Awards and recognition

The Department of English is pleased to recognize achievements within our department. Below you will find a list of accomplishments, archived by season. Please also check the online events calendar on this site for information about events such as departmental thesis defences.

Winter 2014
  • The Graduate Students' Association hosted its eighth annual graduate student conference, March 14-16, 2014, on "The Page: Visual and Material Literature." The conference was a huge success. Thanks to everyone who presented and volunteered, and a special congratulations to Cameron Anstee and Neal Hackler for organizing such a wonderful event.
  • On March 4th, Professor April London presented a paper entitled “Anecdotal Austen” as part of the faculty Works-in-Progress Colloquium Series.
  • The English Department hosted writer-in-residence Nancy Richler for the first literary reading of the new year on January 27th. Nancy Richler is the author of The Imposter Bride (2012, shortlisted for the 2012 Giller Prize), as well as Your Mouth is Lovely (2002) and Throwaway Angels (1996). The reading was co-sponsored by the Vered Jewish Canadian Studies Program and the Department of English.
Fall 2013
  • The GSA hosted a special work-in-progress session on Friday December 6th that featured presentations by three of our MA thesis students: Katherine Andrews, Laura Nelson, and Lisa Templin.
  • We were pleased to welcome Winter-term creative writing professor Mark Frutkin for a reading on November 14th. He was joined by two former students of our creative writing program, Betty Kearsley and Nicola Vulpe.
  • On November 4th, we were delighted to host American poet, translator, and anthologist Jerome Rothenberg. The event was organized in conjunction with the AB Series and the Vered Canadian Jewish Studies Program.
  • Frans De Bruyn presented our first faculty Work-in-Progress Colloquium Series paper of the semester on November 1st.
  • The Graduate Students Association held its first Works in Progress session of the year on October 25th when Jennifer Baker presented a paper entitled "Reading Agrarian Work in Canadian Literature: An Ecocritical Perspective."
  • We were delighted to host Larissa Lai, novelist, poet, and professor in the Department of English at the University of British Columbia, on October 23rd for a presentation on the relationship between speculative fiction, empiricism, and science, and a reading from her novel-in-progress.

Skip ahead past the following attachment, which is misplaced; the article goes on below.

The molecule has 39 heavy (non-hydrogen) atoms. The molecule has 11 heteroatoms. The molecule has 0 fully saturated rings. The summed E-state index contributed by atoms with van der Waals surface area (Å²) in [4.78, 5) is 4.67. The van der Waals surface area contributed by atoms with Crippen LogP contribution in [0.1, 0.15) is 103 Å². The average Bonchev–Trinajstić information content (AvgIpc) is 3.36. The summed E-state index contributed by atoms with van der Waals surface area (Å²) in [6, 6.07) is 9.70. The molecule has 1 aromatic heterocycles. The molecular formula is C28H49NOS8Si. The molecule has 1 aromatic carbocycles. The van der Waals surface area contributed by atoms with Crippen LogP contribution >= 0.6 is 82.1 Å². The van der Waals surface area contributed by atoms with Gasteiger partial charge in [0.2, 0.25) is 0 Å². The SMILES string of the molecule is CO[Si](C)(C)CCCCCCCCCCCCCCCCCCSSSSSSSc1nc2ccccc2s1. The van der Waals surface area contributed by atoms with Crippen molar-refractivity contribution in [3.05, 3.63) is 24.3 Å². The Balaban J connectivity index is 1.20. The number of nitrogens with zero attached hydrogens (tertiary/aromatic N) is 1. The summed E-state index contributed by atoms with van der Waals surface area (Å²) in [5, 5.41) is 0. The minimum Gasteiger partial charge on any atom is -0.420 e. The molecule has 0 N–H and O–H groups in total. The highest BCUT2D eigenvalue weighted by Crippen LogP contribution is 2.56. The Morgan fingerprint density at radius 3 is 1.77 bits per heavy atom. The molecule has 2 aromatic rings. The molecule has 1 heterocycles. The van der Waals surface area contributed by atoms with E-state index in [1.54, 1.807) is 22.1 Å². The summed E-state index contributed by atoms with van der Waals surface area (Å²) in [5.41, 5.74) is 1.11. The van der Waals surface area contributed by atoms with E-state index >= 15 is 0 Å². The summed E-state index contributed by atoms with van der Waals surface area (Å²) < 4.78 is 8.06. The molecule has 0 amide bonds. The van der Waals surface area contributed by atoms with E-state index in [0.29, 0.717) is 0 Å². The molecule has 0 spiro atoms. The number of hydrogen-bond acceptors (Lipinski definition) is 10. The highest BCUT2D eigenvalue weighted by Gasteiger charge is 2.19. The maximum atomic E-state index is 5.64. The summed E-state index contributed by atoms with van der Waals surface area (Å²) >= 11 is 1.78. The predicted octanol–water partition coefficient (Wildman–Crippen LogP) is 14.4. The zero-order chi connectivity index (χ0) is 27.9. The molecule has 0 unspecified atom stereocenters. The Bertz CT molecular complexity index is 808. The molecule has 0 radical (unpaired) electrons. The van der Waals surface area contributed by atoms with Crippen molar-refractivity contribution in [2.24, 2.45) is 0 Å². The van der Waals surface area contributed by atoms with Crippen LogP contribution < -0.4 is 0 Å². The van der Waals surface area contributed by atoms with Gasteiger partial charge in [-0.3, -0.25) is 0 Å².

• On October 4th, Pulitzer-Prize winning American poet Rae Armantrout joined us for a reading from her recent work. Also reading at the event was our own PhD candidate Jennifer Baker. Armantrout’s visit was organized in conjunction with the AB Series.
  • October 1st, the Department of English hosted a symposium on the intersections between aboriginal studies and medieval studies. The event featured talks by Robert Rouse, Professor of English at the University of British Columbia, and Raymond Frogner, archivist at the Royal BC Museum. Dr. Rouse's paper focused on the collection, modification, and creation of medieval and faux-medieval manuscripts in Australia and New Zealand in the mid-19th century. Raymond Frogner discussed the influence of French medieval customary laws on Canadian law and information management.
Spring 2013
  • On May 3-5, the Department hosted "'Whatever Else': An Irving Layton Symposium," organized by Robert Stacey. Part of our yearly Canadian Literature Symposium series, this gathering brought together literary critics, editors, biographers, and other scholars of Layton's work, and featured a keynote address by Brian Trehearne and an evening of literary readings and performances inspired by the Layton Reloaded poetry project.
Winter 2011
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